We live in a 24/7 working world, where smartphones and PCs act as digital leashes, making it harder than ever to strike a work/life balance. As a result, numerous companies are now instituting flexible work arrangements and paid time off, responding to numerous studies revealing that happy employees are more productive. Nevertheless, studies reveal that taking advantage of these perks could sabotage future wages, risk a promotion or — worse — chance a layoff.
This puts parents in a particularly tough spot: prioritizing time with the kids or focusing on the means of providing for them. Trying to balance kids while working or opting out of the workforce for a little while can have severe career implications in terms of hiring prospects and future wages, says Kate Weisshaar, an assistant professor in the department of sociology at the University of North Carolina at Chapel Hill. This is referred to as the "parenting penalty."
This issue extends to a variety of workers in a variety of situations: those who wish to leave the office early to see their kid's school play or attend a parent/teacher conference; new parents who desire an extended maternity/paternity leave; part-timers, attempting to sufficiently bridge their duties to both their families and their employers; and those who go so far as to leave the job market for a few years to focus on their children during their formulative years.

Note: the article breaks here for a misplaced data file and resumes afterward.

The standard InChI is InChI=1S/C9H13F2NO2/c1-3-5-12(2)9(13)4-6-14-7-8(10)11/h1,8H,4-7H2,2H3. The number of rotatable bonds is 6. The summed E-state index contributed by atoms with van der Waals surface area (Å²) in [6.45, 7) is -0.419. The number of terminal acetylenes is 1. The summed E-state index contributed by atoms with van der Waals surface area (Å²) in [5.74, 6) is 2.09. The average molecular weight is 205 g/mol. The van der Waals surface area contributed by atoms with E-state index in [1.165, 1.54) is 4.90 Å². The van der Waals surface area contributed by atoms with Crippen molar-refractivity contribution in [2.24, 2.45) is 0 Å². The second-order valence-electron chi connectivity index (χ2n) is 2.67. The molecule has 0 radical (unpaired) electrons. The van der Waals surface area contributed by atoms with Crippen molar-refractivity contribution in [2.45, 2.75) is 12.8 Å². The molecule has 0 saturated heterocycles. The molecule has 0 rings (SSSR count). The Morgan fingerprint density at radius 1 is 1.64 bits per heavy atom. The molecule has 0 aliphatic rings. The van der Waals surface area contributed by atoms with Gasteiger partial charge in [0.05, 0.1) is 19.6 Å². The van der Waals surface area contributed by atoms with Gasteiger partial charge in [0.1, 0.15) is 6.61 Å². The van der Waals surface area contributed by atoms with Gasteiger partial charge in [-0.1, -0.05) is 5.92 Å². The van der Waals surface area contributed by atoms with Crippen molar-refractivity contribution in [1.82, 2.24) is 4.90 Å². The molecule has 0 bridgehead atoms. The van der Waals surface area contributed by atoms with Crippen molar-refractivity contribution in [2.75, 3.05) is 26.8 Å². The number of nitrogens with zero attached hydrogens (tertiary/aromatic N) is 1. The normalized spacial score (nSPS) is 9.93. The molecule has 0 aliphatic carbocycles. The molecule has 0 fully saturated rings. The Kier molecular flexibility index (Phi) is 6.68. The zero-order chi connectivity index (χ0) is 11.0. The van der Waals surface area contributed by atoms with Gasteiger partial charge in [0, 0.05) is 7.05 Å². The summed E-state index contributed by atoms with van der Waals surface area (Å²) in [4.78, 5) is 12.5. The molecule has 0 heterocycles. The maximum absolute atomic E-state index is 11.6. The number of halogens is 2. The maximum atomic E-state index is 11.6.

"In a lot of workplaces, there is an expectation from employers that employees devote themselves fully to work," said Weisshaar. "The expectation to work long hours, to be highly dedicated to work and to always be available can introduce challenges for parents, or any caregivers, who have other demands on their time besides work. So if employers are making promotion or hiring decisions based on these types of expectations and/or assumptions that parents can't or won't live up to expectations, then parents may be blocked from opportunities at work."
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Weisshaar says stay-at-home mothers and fathers face a huge disadvantage when trying to reenter the workforce — more so than job applicants that were employed and laid off. Parents who temporarily exit the workforce to spend time with their children are only half as likely to get a job interview than those who have been laid off, she said.